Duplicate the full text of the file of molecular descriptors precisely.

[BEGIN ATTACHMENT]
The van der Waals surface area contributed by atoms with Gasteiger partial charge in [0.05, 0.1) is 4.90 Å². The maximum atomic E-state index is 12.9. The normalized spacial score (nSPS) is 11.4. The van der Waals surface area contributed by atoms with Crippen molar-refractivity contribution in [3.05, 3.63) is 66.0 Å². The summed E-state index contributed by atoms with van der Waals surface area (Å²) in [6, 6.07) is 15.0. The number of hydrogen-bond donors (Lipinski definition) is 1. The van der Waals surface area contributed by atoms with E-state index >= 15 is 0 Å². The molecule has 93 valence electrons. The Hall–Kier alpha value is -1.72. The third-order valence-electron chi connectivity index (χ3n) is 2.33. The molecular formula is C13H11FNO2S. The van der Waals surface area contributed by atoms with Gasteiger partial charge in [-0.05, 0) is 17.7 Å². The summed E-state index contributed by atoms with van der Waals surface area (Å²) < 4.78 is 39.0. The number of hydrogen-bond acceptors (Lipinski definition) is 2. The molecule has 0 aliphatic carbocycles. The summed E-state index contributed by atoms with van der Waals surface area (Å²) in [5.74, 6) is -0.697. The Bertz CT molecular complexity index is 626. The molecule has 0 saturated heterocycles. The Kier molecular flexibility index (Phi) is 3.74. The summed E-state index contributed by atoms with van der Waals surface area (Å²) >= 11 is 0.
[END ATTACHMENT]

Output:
The van der Waals surface area contributed by atoms with Gasteiger partial charge in [0.05, 0.1) is 4.90 Å². The maximum atomic E-state index is 12.9. The normalized spacial score (nSPS) is 11.4. The van der Waals surface area contributed by atoms with Crippen molar-refractivity contribution in [3.05, 3.63) is 66.0 Å². The summed E-state index contributed by atoms with van der Waals surface area (Å²) in [6, 6.07) is 15.0. The number of hydrogen-bond donors (Lipinski definition) is 1. The van der Waals surface area contributed by atoms with E-state index >= 15 is 0 Å². The molecule has 93 valence electrons. The Hall–Kier alpha value is -1.72. The third-order valence-electron chi connectivity index (χ3n) is 2.33. The molecular formula is C13H11FNO2S. The van der Waals surface area contributed by atoms with Gasteiger partial charge in [-0.05, 0) is 17.7 Å². The summed E-state index contributed by atoms with van der Waals surface area (Å²) < 4.78 is 39.0. The number of hydrogen-bond acceptors (Lipinski definition) is 2. The molecule has 0 aliphatic carbocycles. The summed E-state index contributed by atoms with van der Waals surface area (Å²) in [5.74, 6) is -0.697. The Bertz CT molecular complexity index is 626. The molecule has 0 saturated heterocycles. The Kier molecular flexibility index (Phi) is 3.74. The summed E-state index contributed by atoms with van der Waals surface area (Å²) >= 11 is 0.